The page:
Go hack yourself – recovering your FTP password
All of the websites I put together at the moment are used for playing around and testing things. It’s fun to set up a site, try some things out, delete it or just let it sit and then – usually much later – start over and try something else. The only problem is that by the time I am ready to start over, I have forgotten my password. I can find my user name, it’s in the FTP client and visible in my hosting control panel, but the password is not visible anywhere. The secure way would be to just pick a new password, but let’s assume you need your old one . The following will also work for email passwords stored in your email client, by the way.
What we’ll do is “sniff” the connection that your FTP client builds up, we’ll take a look at the packets sent out and received. Remember that other people can do this as well – say if you’re on an insecure wireless connection on the road — use secure connections and protocols whenever you can!
You’ll have to get a copy of Ethereal (freeware), a universal network analysis tool (there are many similar tools available, I like the flexibility of Ethereal). Download it, install it and start it up.
To get started, select the menu item Capture and Start, then choose your ethernet interface (WLAN, cable, etc) and let it start. You are now recording your complete network traffic, you 1337 self-h4x0r . Depending on what you’re doing at the moment, it may record a lot of traffic. We’ll filter it later on, so don’t worry about that.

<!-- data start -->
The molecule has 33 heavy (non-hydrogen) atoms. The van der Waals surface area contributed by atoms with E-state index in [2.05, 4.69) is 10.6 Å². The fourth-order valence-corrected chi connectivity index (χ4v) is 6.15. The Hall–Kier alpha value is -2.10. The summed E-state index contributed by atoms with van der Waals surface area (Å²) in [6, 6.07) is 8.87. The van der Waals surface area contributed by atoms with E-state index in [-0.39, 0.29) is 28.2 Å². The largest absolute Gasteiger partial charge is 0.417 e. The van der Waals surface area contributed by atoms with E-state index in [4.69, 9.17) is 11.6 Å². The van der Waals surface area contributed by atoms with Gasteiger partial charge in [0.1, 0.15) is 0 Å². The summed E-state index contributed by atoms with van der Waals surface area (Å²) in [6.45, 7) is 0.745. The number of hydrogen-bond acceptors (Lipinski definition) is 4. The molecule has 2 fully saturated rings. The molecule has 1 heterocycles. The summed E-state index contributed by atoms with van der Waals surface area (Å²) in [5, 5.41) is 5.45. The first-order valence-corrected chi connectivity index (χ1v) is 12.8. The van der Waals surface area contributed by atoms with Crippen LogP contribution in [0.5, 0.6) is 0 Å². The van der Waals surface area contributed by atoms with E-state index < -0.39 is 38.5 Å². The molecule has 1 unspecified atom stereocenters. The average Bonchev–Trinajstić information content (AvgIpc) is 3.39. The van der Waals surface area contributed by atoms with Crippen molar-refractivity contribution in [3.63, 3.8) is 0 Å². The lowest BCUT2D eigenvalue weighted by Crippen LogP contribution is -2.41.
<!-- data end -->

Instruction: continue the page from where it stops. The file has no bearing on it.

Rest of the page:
Now start up your FTP client (make sure you’re not using a secure FTP connection) and connect to your server. When you connect to your server like that, you will send your user name and password over the network and Ethereal record that for you. Once you have that, you can stop capturing in Ethereal.
If you scroll through the data you collect like that, you’ll quickly notice that there’s a lot going over those wires. Let’s just look at the data going to and from our FTP server. You’ll have to get the IP address of your server (which you can usually do in a shell/command box by typing “nslookup ftp.yourservername.com”). In the filter box on top, enter: ip.addr eq nnn.nnn.nnn.nnn (where the “nnn’s” are the IP address of your server).
Once you only look at the data going to and from your server, you’ll see the authentication information right away:
Now that you see how easy it is to hack yourself, make sure that others can’t do the same with your account:
- If you’re using a wireless connection, always assume that others can listen in (even if you’re using your own access point with WEP or WPA encryption).
- Make sure that you use a secure version of FTP. In general, they will encrypt your authentication information so that it will not be readable on your network. Double-check it with Ethereal, if you want to be sure.
- Change your FTP/email passwords after you have used them on an insecure connection like a hotel or airport wireless.
- If you use a web-based email service, make sure that you are accessing the site with HTTPS and not HTTP. Most web-mail services allow that (though they may not activate it by default since it is a bit slower and is usually not needed on your home network).
- Even if your FTP (or email) client encrypts passwords in the settings, they can still be read with the right tools.